–The Golden Bear. Alas the Bear is extinct, torn down in 1986. The downtown Huntington Beach nightclub had two glory periods spanning from the 1960s to the mid-1980s. George “the Greek” Nikas reopened the Bear in 1966, and “by the early ‘70s, everybody is playing the Golden Bear,” Epting said. “Every single night that place was booked with a name act.” Janis Joplin, Neil Young, Muddy Waters, Peter Gabriel, Jose Feliciano, Jerry Garcia all played the Bear, with Garcia effectively saving the joint after “the Greek” sold to new owners who made the dubious decision to add an Indian restaurant. Garcia loved the intimacy of the Bear, talked it up to musician friends and got the new owners back to its roots. Comedian and Garden Grove cheerleader Steve Martin played the Bear. Artist Wyland painted his first Whaling Wall on the building’s east side.

–Ski Villa, the snowless, downhill ski run in Carbon Canyon opened and mercifully closed in 1966. The slope was comprised of some 2.5 million plastic tiles, “and I think in that year of operation 14 people broke their backs,” Epting said, “but it speaks to the craziness of Orange County. Anything went in Orange County.”

–There was the Japanese Village and Deer Park in Buena Park, and the Buffalo Ranch in Newport Beach. A buffalo statue on Bonita Canyon remains, but for many of these landmarks, all are gone. “I like when there’s a little something left,” Epting said.

There is a little something left of Lion Country. That memento is the gravestone of Frasier “the Sensuous Lion.” Frasier was the most famous resident of the wildlife park off Moulton Parkway that closed in 1984. Mexican-émigré Frasier sired some 35 cubs and was so famous that Walter Cronkite covered his funeral.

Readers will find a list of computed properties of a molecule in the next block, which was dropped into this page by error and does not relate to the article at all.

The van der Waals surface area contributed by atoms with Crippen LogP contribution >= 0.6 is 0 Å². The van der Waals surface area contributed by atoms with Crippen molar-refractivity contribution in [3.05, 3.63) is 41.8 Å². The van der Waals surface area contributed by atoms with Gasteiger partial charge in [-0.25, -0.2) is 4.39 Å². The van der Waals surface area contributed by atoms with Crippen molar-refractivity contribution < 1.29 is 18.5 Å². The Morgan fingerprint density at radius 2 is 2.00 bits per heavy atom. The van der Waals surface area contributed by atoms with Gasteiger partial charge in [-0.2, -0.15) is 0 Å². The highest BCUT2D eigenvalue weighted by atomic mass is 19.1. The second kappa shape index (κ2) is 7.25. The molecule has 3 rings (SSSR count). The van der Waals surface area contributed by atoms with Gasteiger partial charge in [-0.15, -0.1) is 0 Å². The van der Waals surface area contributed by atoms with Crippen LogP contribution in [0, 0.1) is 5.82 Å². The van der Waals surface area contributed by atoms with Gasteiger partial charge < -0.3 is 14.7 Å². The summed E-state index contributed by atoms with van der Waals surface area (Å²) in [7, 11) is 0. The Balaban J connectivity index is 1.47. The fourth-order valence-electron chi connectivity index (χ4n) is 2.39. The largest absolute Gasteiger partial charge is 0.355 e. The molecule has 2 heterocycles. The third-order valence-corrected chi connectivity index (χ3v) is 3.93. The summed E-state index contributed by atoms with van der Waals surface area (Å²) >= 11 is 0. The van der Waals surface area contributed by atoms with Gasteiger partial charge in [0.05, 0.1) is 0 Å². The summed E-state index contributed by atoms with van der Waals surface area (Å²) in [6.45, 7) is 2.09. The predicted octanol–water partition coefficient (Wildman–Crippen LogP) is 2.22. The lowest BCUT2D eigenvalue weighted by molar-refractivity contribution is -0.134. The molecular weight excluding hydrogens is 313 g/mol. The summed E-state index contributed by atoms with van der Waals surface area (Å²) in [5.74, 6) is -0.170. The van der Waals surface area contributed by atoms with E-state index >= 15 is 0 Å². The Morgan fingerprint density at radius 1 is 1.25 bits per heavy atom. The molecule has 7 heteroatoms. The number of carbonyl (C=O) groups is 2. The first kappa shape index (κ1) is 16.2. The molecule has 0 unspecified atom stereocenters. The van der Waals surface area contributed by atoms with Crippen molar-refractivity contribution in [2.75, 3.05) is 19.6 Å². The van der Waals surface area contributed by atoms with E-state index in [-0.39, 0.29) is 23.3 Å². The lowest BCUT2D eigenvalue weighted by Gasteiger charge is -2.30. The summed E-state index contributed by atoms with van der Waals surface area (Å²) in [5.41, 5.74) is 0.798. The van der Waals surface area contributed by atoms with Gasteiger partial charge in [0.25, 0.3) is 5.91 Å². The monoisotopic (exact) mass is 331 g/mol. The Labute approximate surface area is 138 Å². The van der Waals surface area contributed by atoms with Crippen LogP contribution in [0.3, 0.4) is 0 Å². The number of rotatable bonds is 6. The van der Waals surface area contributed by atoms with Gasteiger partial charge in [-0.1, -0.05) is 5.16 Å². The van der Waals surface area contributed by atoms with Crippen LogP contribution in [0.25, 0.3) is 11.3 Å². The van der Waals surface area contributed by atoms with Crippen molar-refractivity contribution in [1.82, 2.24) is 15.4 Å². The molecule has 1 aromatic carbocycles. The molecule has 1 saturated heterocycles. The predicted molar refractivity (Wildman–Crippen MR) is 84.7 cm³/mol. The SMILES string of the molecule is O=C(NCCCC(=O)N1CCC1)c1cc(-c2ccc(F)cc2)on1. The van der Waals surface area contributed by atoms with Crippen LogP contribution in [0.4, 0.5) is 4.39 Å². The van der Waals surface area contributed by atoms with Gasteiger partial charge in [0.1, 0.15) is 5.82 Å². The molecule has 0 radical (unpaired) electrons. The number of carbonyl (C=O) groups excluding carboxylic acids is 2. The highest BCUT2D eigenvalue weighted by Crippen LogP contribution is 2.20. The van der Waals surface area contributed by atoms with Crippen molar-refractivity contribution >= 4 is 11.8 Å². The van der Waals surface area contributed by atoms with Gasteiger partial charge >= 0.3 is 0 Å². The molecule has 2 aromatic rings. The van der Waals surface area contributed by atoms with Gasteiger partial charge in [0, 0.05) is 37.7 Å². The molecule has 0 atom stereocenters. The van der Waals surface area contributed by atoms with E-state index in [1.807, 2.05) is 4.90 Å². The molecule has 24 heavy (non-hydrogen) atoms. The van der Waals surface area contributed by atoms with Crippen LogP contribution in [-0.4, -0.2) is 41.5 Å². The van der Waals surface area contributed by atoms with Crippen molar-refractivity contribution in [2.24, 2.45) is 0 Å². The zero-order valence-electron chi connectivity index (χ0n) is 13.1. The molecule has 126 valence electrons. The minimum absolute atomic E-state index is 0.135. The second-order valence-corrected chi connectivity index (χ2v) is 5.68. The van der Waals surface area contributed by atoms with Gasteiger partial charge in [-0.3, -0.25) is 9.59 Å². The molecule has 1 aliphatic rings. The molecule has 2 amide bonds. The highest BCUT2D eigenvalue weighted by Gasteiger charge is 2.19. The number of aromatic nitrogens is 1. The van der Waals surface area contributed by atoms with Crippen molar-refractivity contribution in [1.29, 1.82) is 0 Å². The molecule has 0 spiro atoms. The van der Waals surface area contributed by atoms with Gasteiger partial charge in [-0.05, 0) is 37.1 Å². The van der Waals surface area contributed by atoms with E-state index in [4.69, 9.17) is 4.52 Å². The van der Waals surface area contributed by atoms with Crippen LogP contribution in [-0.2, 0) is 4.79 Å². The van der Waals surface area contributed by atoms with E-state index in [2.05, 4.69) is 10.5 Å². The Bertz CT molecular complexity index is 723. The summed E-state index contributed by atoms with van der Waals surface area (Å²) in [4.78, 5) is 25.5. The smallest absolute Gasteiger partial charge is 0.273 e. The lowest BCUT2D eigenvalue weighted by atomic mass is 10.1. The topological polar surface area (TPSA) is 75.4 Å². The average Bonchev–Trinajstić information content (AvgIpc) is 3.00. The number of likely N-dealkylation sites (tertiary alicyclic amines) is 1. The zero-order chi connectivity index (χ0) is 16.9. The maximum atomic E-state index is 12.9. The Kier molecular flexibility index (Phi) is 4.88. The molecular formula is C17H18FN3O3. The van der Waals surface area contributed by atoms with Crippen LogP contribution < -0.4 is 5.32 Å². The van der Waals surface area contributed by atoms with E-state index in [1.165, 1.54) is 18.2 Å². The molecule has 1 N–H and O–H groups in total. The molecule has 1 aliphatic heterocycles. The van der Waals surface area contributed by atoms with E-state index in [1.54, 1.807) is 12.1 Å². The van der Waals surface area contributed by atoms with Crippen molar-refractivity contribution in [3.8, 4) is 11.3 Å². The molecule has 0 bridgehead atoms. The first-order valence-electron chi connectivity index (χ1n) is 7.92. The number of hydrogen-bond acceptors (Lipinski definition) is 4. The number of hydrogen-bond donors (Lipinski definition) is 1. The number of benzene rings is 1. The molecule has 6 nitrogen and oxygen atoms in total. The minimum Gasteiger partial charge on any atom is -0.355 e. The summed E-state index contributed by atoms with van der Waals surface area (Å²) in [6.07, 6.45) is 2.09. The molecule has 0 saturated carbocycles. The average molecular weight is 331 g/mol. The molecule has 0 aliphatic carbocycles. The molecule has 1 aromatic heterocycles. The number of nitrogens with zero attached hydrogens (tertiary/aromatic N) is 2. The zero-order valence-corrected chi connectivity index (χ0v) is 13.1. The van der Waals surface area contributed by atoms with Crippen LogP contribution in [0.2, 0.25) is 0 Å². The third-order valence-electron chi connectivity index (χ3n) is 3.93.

“Frasier was an unwitting ambassador for Orange County,” Epting said.

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Courtesy of Balboa Island Museum Newport Beach

The Gallery wall in the museum displays historical accounts and photos of Lion Country Safari

Lost but not forgotten in the book are the Prison of Socrates coffee house where Sunny Hills alum Jackson Browne played and the Cave in Huntington Beach where Meat Loaf gave his very first concert, opening for Van Morrison. Today it’s the La Capilla Mexican restaurant on Adams Avenue.

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Courtesy of Balboa Island Museum Newport Beach

Chris Epting fields questions from the audience

There are 15 chapters in Lost Landmarks, organized by type. There is even a section on bowling alleys and drive-ins. “There were Tiki-themed bowling alleys,” Epting said. “It was the Disney effect on Orange County.”

Epting returns to the museum on June 6 to talk about his upcoming book, yet another ode to Orange County’s history, The Bolsa Chica Gun Club.

“My only wish,” Epting said, “is that I’d grown up in Orange County.”

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Courtesy of Balboa Island Museum Newport Beach

(L-R) Chris Epting with museum patron Scott Allen

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Courtesy of Balboa Island Museum Newport Beach

Chris Epting will return to the museum on June 6 to discuss his upcoming book, “The Bolsa Chica Gun Club”

Visit the store at the Balboa Island Museum Newport Beach or shop online at https://balboaislandmuseum-shop.square.site/. Balboa Island Museum is open daily and located at 210B Marine Ave., Balboa Island. For more information, visit https://balboaislandmuseum.org.

Pete Weitzner is the co-producer of “The Golden Age of Newport Harbor.”